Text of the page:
The risk of thrombotic events is elevated in patients with systemic lupus erythematosus (SLE) compared to the general population and has been attributed to both systemic inflammation and the presence of antiphospholipid antibodies (aPL). Records of Caucasian and AA patients with SLE and VTE events were retrieved from a Rheumatology practice based at an academic hospital. A clinically significant aPL profile was defined as anti‐cardiolipin IgG/IgM and anti‐β2 glycoprotein‐I IgG/IgM ≥40 units, and positive lupus anticoagulant (LA) ≥1.3.

Ninety‐seven patients fulfilled ACR and 2012 SLICC classification criteria for SLE, had a history of VTE, and available aPL tests (59 Caucasian and 38 AA). African Americans were 66% less likely (95% CI 0.12, 0.96; p=0.04) to have a clinically significant aPL profile compared to Caucasians in multivariable regression. Triple positivity was most frequent among Caucasians, while 7/8 AAs had a positive LA test. At the time of the VTE event, AAs had significantly higher levels of anti‐dsDNA (p=0.02), lower hemoglobin (p=0.01), and higher erythrocyte sedimentation rate (p=0.008).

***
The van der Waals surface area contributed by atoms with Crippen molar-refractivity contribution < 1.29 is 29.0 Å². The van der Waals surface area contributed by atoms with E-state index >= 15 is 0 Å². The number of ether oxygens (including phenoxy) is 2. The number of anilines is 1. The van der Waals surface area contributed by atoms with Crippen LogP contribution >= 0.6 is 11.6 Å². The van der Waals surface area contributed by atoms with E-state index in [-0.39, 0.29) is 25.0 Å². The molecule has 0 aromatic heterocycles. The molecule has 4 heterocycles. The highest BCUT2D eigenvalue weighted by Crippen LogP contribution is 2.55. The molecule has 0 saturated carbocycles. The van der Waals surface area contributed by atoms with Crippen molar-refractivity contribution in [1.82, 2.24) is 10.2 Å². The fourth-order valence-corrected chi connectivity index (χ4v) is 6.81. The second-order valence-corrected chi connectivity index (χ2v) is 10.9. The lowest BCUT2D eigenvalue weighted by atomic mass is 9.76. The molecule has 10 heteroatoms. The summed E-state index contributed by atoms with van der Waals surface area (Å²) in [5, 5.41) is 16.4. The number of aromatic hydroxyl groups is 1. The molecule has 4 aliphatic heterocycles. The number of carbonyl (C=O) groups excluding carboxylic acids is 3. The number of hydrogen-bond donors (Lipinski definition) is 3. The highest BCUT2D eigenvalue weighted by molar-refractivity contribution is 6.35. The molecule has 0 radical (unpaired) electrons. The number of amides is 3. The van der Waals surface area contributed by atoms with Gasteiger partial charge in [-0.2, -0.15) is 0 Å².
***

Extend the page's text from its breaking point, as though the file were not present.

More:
In conclusion, among patients with SLE and VTE events, AAs were less likely to have a clinically significant aPL profile than Caucasians, indicating that a negative aPL profile in AA does not decrease VTE risk.